John Dwyer, it turns out, is an old fashioned band leader, a figure as much like Miles Davis as the punk and garage rocker he started out being.  On A Weird Exits (and its shorter companion, An Odd Entrances, which came out last month), Dwyer cranks up the latest incarnation of Thee Oh Sees — a double-drum, bass + all Dwyer combo — to take us on a musical journey through psych, prog rock, jazz, and even blues.  If you tuned in even as late as 2011’s Castlemania, you might never have predicted what this particular Oh Sees album would sound like.  Of course, tucked way in the back of the latest issue of Uncut, we get a sense of Dwyer’s heterodox sensibility, for in a feature entitled, “My Life In Music,” the records he calls out as his favorites are by Can, Grand Funk Railroad, Robert Fripp, Hiragi Fukuda, Michael Yonkers, Uriah Heap, Eric Dolphy, and Henry Flynt & The Insurrections.  What, you were expecting The Germs and Pere Ubu?  I might have… But nah, this guy goes way deeper.  As we noted in August when A Weird Exits came out, it’s time to take John Dwyer seriously.  “In just a 30-minute snippet of time, such a short interlude in your life, John Dwyer has taken us from the most exciting garage rock of the epoch to deep, moving contemplation. The guy has it all, including originality. A Weird Exits, its title rendered ambiguous by the extra “s”, is not only the best Oh Sees album since Floating Coffin, it should be that album that makes audiences of all stripes sit up and notice. It’s time to take John Dwyer seriously.”

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The #1 Album of 2016: Radiohead’s A Moon Shaped Pool

The only flaw on this album was the absence of a hyphen between “Moon” and “Shaped” in its title.  By including concert staples such as “Identikit” and “True Love Waits,” A Moon Shaped Pool felt a lot like Radiohead finishing up old business before it could move on.  With Jonny Greenwood’s orchestration of amazing songs like “Burn The Witch,” Radiohead came as close as can be to Steve Reich territory, which just confirms they’re playing at a different level from all contemporaries.  We gave The King Of Limbs #1 honors in 2012, even as other critics exalted P.J. Harvey’s Let England Shake and we still think we were right.  With the addition this year, though, of In Rainbows Disk 2 — an unexpected release of companion songs from the 2007 original — Radiohead has spent more time in our earbuds than probably any band other than Bob Dylan, which fans o’ T Frenzy will recognize as a profound statement.  We loved A Moon Shaped Pool, recognized it right away for what it is, a peerless, non-rock’n’roll album that added up to the best music of 2016.

 

The Past And Present Of Patti Smith’s “Banga”

Posted in Uncategorized with tags , , , on June 11, 2012 by johnbuckley100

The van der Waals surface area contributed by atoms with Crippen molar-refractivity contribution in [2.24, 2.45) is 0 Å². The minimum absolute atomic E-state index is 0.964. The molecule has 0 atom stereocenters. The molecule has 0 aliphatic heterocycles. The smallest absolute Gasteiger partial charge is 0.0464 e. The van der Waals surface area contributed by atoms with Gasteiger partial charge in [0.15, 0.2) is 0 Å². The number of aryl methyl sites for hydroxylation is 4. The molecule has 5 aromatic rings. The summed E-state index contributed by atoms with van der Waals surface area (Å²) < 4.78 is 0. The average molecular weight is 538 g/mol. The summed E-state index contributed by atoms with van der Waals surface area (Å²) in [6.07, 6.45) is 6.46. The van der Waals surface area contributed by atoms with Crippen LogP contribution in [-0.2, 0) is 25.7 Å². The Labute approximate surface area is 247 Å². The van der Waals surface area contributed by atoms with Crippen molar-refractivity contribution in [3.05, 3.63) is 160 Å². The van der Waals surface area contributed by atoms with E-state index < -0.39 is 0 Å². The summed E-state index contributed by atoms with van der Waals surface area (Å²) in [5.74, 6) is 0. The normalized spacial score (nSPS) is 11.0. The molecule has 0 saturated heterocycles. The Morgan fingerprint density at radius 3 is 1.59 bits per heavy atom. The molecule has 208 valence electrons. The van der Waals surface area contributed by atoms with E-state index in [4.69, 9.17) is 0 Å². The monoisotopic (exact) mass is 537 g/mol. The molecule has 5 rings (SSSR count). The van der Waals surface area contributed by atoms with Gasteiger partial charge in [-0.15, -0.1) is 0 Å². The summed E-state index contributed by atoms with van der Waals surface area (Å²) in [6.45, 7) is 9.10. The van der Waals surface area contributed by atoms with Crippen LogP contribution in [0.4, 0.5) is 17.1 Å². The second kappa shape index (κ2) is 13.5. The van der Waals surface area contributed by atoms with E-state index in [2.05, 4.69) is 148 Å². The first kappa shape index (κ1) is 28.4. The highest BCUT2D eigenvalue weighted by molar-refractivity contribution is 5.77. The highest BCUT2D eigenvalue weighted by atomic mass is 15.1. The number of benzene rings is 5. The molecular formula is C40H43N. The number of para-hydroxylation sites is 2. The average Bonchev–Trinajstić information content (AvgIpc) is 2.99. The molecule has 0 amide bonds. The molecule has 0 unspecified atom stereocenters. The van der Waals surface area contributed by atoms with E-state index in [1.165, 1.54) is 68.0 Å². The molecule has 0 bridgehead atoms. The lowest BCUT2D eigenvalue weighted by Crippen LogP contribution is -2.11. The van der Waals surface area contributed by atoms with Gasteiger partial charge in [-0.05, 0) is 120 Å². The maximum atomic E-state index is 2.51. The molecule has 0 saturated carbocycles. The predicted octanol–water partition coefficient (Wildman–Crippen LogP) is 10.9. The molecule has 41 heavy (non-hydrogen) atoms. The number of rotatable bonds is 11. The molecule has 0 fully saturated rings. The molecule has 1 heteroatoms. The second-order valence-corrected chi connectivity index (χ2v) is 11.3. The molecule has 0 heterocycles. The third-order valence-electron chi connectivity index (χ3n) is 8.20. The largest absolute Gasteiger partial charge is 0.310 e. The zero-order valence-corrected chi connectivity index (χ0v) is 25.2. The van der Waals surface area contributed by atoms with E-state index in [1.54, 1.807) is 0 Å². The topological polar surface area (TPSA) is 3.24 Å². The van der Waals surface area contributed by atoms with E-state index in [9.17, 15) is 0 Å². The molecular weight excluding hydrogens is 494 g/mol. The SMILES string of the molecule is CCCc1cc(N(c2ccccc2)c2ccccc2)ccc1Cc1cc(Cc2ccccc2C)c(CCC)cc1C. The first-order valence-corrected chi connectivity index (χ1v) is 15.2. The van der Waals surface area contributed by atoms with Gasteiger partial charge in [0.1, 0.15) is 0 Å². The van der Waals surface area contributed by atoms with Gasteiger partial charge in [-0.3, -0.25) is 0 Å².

It is a tantalizing tell, to use the terminology of poker players who seek that small tic that will reveal what a player thinks of his own hand, that the first note of Patti Smith’s unbelievably great new album Banga is a single piano note that happens to be the same note that begins Patti Smith-protege PJ Harvey’s “We Float.”  Yeah, she’s been listening, listening to her acolytes, listening, by our reckoning to bands like Blood Meridian, artists like Bowie, and even old folkies like the Youngbloods (whose “Darkness Darkness” returns here in “Nine.”)

Banga is a remarkable album because it connects in a straight line to Horses, released, what, 37 years ago, and to virtually every bit of great music waiting to be played in the great Jungian juke box.  It’s  not just hearing Tom Verlaine play lead on “April Fool” that produces the rapture — yeah, rapture — this classic album inspires.  Maybe it’s the thought that unlike Dylan, who when he produced Love and Theft had lost the voice that could really do the songs justice, Smith still can sing, those years spent inactive paying off now, as like a pitcher with a fresh arm stemming from a late start, she can come in and finish the game without the seeming accumulation of age.

Here we have Patti Smith, not just a survivor but someone who proves she’s learned a lot since those thrilling, annoying, early days when she played the obnoxious tyro spouting pretentious gibberish while making gorgeous rock’n’roll music.  Banga is a revelation, an extension of “Birdland,” but so much more: current, sublime.  “Maria” is something that will make even an artist like PJ Harvey stand up and cheer for the master, who this time around repays the favor by taking her sound back again.  When the final words are written, Banga will be connected to Horses in that long sentence describing Patti Smith’s greatness.

It’s Clear Novelist William Boyd Is Clueless About PJ Harvey